Growth hacking is a great launching point. One of my favorite examples of how it worked by was LinkedIn, which found the ‘hack’ of keeping it centered on high end corporate networks instead of trying to give it a more mass appeal within the business world. By inviting only professionals to the site, founder Reid Hoffman managed to push interest to the exclusive minority who would generate enough interest to turn it into the powerhouse it is today.

You will notice that the example above is not a long term one. Growth hacking never is; eventually, you will need to change your strategy in order to take advantage of the changing user base and needs of your brand. Failing to adapt once you have found and exploited your hack will inevitably lead to beating a dead horse.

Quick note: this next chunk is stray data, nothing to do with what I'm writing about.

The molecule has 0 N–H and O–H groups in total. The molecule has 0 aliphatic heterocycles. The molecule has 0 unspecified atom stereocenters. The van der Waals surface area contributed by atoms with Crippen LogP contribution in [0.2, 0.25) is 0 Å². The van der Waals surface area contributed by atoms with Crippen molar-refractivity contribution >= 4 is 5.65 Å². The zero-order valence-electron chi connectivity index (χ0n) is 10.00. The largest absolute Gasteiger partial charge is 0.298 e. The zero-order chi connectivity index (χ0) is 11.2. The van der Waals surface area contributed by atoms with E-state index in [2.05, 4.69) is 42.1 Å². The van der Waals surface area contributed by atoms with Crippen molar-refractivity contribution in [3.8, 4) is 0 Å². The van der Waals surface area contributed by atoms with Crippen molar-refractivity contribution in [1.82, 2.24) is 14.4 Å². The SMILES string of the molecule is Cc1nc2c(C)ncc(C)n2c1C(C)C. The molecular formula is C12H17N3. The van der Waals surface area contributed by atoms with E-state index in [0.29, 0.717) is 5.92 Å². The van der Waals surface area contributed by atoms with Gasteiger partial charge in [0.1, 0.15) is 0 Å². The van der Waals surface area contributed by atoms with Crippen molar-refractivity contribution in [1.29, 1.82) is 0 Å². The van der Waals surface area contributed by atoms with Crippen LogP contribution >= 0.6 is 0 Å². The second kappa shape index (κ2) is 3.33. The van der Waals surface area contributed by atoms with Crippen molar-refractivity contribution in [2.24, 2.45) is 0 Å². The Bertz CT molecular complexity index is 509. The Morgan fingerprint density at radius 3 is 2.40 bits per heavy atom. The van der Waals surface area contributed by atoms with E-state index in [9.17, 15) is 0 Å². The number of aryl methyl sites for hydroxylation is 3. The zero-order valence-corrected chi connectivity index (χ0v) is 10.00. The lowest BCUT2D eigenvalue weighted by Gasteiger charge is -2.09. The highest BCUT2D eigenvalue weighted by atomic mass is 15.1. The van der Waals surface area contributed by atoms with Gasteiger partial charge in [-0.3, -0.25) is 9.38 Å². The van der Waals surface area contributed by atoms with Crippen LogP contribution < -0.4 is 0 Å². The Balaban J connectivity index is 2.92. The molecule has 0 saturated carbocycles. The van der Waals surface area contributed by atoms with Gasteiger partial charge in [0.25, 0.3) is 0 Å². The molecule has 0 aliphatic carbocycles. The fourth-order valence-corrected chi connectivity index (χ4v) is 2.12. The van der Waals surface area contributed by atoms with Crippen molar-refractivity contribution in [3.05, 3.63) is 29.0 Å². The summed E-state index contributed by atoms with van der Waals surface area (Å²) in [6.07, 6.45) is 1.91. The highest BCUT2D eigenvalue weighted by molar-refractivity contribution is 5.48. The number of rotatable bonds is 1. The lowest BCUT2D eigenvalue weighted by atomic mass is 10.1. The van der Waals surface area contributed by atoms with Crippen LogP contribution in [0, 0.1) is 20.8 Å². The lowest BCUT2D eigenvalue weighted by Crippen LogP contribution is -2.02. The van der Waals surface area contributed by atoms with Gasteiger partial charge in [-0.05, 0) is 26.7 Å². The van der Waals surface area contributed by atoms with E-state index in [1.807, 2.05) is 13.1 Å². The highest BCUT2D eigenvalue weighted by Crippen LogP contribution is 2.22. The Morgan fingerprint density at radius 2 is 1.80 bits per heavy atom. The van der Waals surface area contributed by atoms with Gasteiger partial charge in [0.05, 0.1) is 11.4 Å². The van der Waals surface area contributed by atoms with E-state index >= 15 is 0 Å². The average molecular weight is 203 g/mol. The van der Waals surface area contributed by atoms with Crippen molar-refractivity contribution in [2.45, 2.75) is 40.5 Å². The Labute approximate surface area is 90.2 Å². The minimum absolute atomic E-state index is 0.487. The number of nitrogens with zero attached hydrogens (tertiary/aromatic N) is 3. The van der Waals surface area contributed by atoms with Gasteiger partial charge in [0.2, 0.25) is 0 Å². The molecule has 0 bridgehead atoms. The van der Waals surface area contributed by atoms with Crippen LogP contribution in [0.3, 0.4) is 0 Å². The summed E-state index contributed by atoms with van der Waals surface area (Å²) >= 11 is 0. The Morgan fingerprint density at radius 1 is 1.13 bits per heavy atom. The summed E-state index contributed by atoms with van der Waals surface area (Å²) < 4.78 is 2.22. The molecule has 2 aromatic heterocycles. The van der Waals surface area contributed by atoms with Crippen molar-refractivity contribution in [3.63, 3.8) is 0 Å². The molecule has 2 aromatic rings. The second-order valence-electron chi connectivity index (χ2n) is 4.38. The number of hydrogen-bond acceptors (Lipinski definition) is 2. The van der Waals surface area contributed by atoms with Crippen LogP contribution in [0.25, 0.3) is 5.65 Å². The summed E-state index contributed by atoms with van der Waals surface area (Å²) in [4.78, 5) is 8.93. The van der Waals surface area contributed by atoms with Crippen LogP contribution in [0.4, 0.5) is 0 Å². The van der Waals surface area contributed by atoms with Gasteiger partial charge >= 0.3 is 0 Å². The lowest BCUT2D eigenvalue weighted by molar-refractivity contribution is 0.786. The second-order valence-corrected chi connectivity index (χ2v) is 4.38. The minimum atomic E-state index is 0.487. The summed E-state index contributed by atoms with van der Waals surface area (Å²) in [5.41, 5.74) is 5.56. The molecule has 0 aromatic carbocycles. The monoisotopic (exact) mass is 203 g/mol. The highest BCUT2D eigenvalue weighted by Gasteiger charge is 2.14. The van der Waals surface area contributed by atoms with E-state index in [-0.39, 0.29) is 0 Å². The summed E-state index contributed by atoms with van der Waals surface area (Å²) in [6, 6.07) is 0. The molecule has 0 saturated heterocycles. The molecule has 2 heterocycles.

Conclusion

Growth hacking is demonstrably useful, and not a ‘fad’ in the ways you would suspect. Yes, it is a process that many people are going to drop before they get the full benefit of it. But that falls back into the lack of understanding of what it is meant to do for you in the first place. Those who find their hack and use it to get a burst of initial growth are going to swear by it, for good reason.

What do you think of the popularity of growth hacking? Have you found success yourself using the method? Let us know in the comments.

Image source: One way

Author information

Ann Smarty

Community Manager at Internet Marketing Ninjas

Ann Smarty is the pro blogger and guest blogger, social media enthusiast.

The post What Is Growth Hacking? appeared first on SEO Chat.

Microsoft Does Away With Flash Ban in Internet Explorer 10 Update

Written by: admin Date of published: . Posted in test